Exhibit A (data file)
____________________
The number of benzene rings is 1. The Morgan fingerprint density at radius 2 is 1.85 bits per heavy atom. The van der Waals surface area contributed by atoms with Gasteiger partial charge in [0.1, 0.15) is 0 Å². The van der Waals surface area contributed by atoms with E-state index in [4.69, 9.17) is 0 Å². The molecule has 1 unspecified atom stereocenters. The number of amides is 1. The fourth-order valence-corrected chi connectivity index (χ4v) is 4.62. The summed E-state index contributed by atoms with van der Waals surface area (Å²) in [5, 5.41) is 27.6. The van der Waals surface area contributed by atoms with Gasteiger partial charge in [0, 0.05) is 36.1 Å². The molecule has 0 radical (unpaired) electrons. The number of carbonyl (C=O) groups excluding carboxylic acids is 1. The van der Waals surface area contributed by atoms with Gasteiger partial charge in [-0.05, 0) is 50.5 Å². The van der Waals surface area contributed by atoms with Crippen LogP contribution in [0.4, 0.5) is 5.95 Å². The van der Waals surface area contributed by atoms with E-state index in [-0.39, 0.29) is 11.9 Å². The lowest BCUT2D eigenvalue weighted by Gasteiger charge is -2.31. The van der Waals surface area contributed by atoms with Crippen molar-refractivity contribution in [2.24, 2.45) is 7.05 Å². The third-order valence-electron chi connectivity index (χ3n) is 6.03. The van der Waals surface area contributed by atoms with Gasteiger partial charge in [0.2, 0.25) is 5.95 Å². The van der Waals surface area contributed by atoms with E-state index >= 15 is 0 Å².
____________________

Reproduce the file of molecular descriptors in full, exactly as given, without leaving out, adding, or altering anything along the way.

The number of benzene rings is 1. The Morgan fingerprint density at radius 2 is 1.85 bits per heavy atom. The van der Waals surface area contributed by atoms with Gasteiger partial charge in [0.1, 0.15) is 0 Å². The van der Waals surface area contributed by atoms with E-state index in [4.69, 9.17) is 0 Å². The molecule has 1 unspecified atom stereocenters. The number of amides is 1. The fourth-order valence-corrected chi connectivity index (χ4v) is 4.62. The summed E-state index contributed by atoms with van der Waals surface area (Å²) in [5, 5.41) is 27.6. The van der Waals surface area contributed by atoms with Gasteiger partial charge in [0, 0.05) is 36.1 Å². The molecule has 0 radical (unpaired) electrons. The number of carbonyl (C=O) groups excluding carboxylic acids is 1. The van der Waals surface area contributed by atoms with Gasteiger partial charge in [-0.05, 0) is 50.5 Å². The van der Waals surface area contributed by atoms with Crippen LogP contribution in [0.4, 0.5) is 5.95 Å². The van der Waals surface area contributed by atoms with E-state index in [-0.39, 0.29) is 11.9 Å². The lowest BCUT2D eigenvalue weighted by Gasteiger charge is -2.31. The van der Waals surface area contributed by atoms with Crippen molar-refractivity contribution in [2.24, 2.45) is 7.05 Å². The third-order valence-electron chi connectivity index (χ3n) is 6.03. The van der Waals surface area contributed by atoms with Gasteiger partial charge in [0.2, 0.25) is 5.95 Å². The van der Waals surface area contributed by atoms with E-state index >= 15 is 0 Å².